Why? Because the TAC-XP bullet is longer and must be seated deeper into the case so that the loaded round does not exceed maximum overall length. That, in turn, reduces the combustion chamber volume, so less propellant is needed to achieve maximum allowable pressures.
To repeat: It is not safe to simply substitute the lighter TAC-XP for any other .380 ACP bullet/propellant recipe listed in a published load manual/pamphlet. I experimented cautiously to develop the data shown for propellants from other suppliers.
There are several .380 ACP pistols available, and despite their less powerful ballistic performance, these compact-sized pistols are quite suitable for self-defense. Typically charged with seven to 10 rounds, they are easy to learn to shoot well and even easier to carry on your person or in a purse (where it is legal to do so).
In other words, these pistols are very much suited for self-defense. However, you must practice regularly to achieve and retain the skills required to ensure that you and your pistol are ready if needed. I handload as much ammo as I may need for practice and don't rely on having access to an adequate supply of factory-loaded ammo. You can do the same and avoid an untenable situation.
|TOP .380 ACP HANDLOADS|
|Bullet||Powder Type||Powder GRS.||Velocity (fps)||Extreme Spread (fps)||Standard Deviation (fps)||Muzzle Energy (ft-ilbs)||10-Yard Accuracy (inches)|
|Barnes 80-gr. TAC-XP|| AutoComp || 3.6 || 858 || 52 || 17 || 131 || 1.70 |
|Barnes 80-gr. TAC-XP|| Power Pistol || 3.9 || 876 || 49 || 20 || 136 || 1.30 |
|Barnes 80-gr. TAC-XP|| Silhouette || 3.8 || 855 || 17 || 7 || 130 || 1.80 |
|Barnes 80-gr. TAC-XP|| Universal Clays || 3.1 || 893 || 95 || 25 || 142 || 1.60 |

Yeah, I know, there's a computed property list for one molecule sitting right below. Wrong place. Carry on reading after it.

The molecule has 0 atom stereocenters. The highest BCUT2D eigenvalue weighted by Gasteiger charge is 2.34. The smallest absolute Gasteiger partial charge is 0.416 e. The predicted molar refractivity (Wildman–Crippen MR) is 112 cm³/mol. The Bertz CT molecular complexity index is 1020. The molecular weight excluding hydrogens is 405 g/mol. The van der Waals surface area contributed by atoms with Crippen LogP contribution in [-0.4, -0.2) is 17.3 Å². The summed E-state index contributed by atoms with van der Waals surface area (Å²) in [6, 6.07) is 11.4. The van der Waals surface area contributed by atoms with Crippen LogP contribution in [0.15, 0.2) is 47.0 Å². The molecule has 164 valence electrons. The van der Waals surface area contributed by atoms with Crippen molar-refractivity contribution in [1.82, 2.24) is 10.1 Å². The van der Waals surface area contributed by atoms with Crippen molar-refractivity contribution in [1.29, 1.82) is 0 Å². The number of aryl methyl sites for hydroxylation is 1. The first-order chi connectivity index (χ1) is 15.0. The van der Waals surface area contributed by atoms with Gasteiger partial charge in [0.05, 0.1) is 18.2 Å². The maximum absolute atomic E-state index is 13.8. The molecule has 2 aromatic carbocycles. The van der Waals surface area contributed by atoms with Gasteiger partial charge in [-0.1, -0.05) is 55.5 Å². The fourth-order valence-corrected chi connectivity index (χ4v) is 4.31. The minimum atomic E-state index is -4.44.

|Hornady 90-gr. HP/XTP|| AutoComp || 4.4 || 971 || 53 || 13 || 188 || 2.00 |
|Hornady 90-gr. HP/XTP|| Power Pistol || 4.7 || 939 || 70 || 26 || 176 || 2.60 |
|Hornady 90-gr. HP/XTP|| Silhouette || 4.7 || 966 || 47 || 14 || 187 || 2.40 |
|Speer 90-gr. Gold Dot|| AutoComp || 4.4 || 942 || 58 || 21 || 177 || 1.90 |
|Speer 90-gr. Gold Dot|| Silhouette || 4.8 || 959 || 32 || 13 || 184 || 2.20 |
|Speer 90-gr. Gold Dot|| Unique || 4.5 || 993 || 76 || 32 || 197 || 1.10 |
|Speer 90-gr. Gold Dot|| Universal Clays || 4.0 || 1019 || 84 || 20 || 208 || 1.60 |
|Zero 95-gr. JSP-HB|| AA No. 2 || 3.5 || 886 || 14 || 6 || 166 || 1.60 |
|Zero 95-gr. JSP-HB|| Power Pistol || 4.7 || 917 || 24 || 8 || 177 || 2.10 |
|Zero 95-gr. JSP-HB|| Silhouette || 4.6 || 956 || 33 || 13 || 193 || 2.10 |
|NOTES: Accuracy is the average of four, five-shot groups fired from a benchrest. Velocity is the average of 10 to 20 rounds measured 6 feet from the gun's muzzle with an Oehler 35P chronograph. All handloads used CCI 500 primers in various brands of brass.|
NOTES: All load data should be used with caution. Always start with reduced loads first and make sure they are safe in each of your guns before proceeding to the high test loads listed. Since Shooting Times has no control over your choice of components, guns, or actual loadings, neither Shooting Times, InterMedia Outdoors nor the various firearms and components manufacturers assume any responsibility for the use of this data.